Q: A friend says her church doesn't celebrate Christmas because it began as a pagan holiday. Why then do most churches celebrate Christmas?
—Brian Smith, via the Internet.
A: Was the event we now call Christmas originally a "pagan holiday"? In some ways. Does that mean the church should discard it, along with its lights, tinsel, and increasing commercialism? Only if we are prepared to abandon many other holidays and common Christian practices that the early church co-opted for its own purpose of glorifying Christ.
Christmas has its origins in the fourth century. December 25, which Christians now herald as Jesus' birthday, was actually the date on which the Romans celebrated the birth of the sun god.
After the Roman emperor Constantine converted to Christianity at the Milvian Bridge in 312, he sought to combine the worship of the sun god with worship of Christ. Christian leaders accepted Constantine's conversion in a positive light and saw the "Christ-mass" celebration as a vital part of the process of converting the pagan world.
Long before Constantine, Christians found ways to redeem local cultures and salvage elements in those cultures that naturally pointed to Christ, whether Hebrew, Syrian, Greek, or Roman. They denounced inhumane pagan practices, but at the same time took over pagan temples and converted them to churches. They replaced the old gods in popular devotion with heroic martyrs of the persecutions. And they replaced the holy days of paganism with festivals of the Christian year.
Larger questions loom behind the observance of Christmas: Why a church calendar at all? Why a Sunday? Why an Easter? Is there New Testament authority for religious holidays?
As Christmas, Easter, and Sunday all indicate, the Christian calendar is based upon the major events of the New Testament. Early Christians shared a conviction that believers need regular reminders of the great events of redemptive history. Didn't Jesus himself endorse the practice when he instituted the Lord's Supper? "This do in remembrance of me."
Besides, our celebration of Christmas or any other Christian "holy day" goes much deeper than the date on which we observe it. The first Christmas celebration did not commemorate a date at all but a supremely important event—the appearance of Israel's promised Messiah and Lord of the Nations.
Early Christians did not know the specific night the angels sang or the baby cried any more than we do. A few believers tried to calculate the date, but most of these indulged in all sorts of speculations and differed with each other. As a result, down to the first half of the fourth century the churches attached no greater significance to December 25 than to many other dates.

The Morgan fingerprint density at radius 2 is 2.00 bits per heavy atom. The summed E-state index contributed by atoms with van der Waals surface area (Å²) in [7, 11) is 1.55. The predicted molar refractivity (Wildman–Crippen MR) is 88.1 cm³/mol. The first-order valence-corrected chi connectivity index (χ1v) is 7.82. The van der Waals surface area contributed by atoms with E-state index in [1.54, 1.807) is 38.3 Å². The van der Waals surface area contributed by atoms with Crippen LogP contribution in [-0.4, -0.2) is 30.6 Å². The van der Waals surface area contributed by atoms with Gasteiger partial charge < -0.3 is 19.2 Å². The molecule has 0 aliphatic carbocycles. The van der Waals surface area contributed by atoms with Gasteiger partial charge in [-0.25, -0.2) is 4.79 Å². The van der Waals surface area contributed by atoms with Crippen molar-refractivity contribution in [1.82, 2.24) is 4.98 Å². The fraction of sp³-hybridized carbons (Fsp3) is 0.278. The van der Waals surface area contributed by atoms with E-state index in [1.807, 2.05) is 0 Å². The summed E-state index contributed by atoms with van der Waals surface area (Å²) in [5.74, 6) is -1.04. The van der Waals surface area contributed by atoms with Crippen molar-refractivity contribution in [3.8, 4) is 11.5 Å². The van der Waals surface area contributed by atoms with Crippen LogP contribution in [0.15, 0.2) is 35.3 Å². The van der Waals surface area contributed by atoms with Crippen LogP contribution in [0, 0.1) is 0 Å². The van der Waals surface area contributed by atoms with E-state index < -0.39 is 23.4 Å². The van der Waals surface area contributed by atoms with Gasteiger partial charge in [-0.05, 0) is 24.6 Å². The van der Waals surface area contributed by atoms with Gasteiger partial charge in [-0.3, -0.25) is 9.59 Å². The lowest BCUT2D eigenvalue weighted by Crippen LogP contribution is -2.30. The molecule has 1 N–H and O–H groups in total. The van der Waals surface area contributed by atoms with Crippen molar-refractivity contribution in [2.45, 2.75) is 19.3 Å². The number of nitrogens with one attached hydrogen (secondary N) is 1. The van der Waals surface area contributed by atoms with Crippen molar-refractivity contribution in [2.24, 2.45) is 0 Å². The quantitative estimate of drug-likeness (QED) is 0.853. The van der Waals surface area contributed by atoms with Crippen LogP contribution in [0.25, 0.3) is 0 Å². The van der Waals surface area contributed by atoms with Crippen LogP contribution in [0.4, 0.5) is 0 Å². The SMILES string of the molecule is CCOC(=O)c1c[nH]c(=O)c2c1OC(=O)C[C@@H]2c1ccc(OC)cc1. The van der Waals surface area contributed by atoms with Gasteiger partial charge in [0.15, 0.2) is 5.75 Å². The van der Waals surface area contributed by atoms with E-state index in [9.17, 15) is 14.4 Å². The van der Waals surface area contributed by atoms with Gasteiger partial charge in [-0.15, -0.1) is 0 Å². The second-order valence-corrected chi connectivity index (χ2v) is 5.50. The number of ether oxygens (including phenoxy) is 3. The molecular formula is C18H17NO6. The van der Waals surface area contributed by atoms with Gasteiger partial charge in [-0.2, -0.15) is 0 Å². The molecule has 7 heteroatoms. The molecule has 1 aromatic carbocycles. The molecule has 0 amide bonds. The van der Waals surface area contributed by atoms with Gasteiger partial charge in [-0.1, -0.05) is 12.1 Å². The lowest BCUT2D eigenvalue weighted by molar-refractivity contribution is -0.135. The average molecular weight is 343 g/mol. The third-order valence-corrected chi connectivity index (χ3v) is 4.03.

This much we know: Before there was December 25, there was January 6. As early as the second century, Christians celebrated Jesus' appearance at the Jordan and his baptism by John on January 6. Some time later they expanded this festival to include Christ's appearance at birth. Christians called it Epiphany, or manifestation. So the meaning of the first Christmas was not pagan; it was a celebration of the Word manifest in flesh.
It is important to note that the link between Christ and Constantine's sun god was light. For generations, Christians had been singing about Christ's appearance as the true Light, as the light of Creation and redemption. Christians in these early centuries were fascinated by the image of light breaking into our darkness. "We have seen a sign from heaven, the shining star," the choir sings in one early liturgy. Another hymn announces:
The whole creation proclaims,
The Magi proclaim,
The star proclaims:
Behold! the king's son is here!
This impulse to sing the praises of Christ's birth did not come from paganism. It was a result of Christians reflecting on the fact that God became man in Jesus Christ and condescended to our lowly estate.
Many in the fourth-century church viewed Constantine's conversion as the fulfillment of Malachi's prophecy: In the day of the Lord, the "Sun of Righteousness will arise with healing in his wings" for those who fear the Lord's name (4:2).
In a Christmas sermon, Bishop Ambrose in Milan spoke for many Christians of that day when he said, "Well do Christian people call this holy day, on which our Lord was born, the day of the new sun; and they assert it so insistently that even Jews and pagans agree with them in using that name for it. We are happy to accept and maintain this view, because with the day spring of the Savior, not only is the salvation of man kind renewed, but also the splendor of the sun. … For if the sun withdrew its light when Christ suffered, it must shine at his birth with greater splendor than ever before."
Bruce L. Shelley is senior professor of church history at Denver Seminary.
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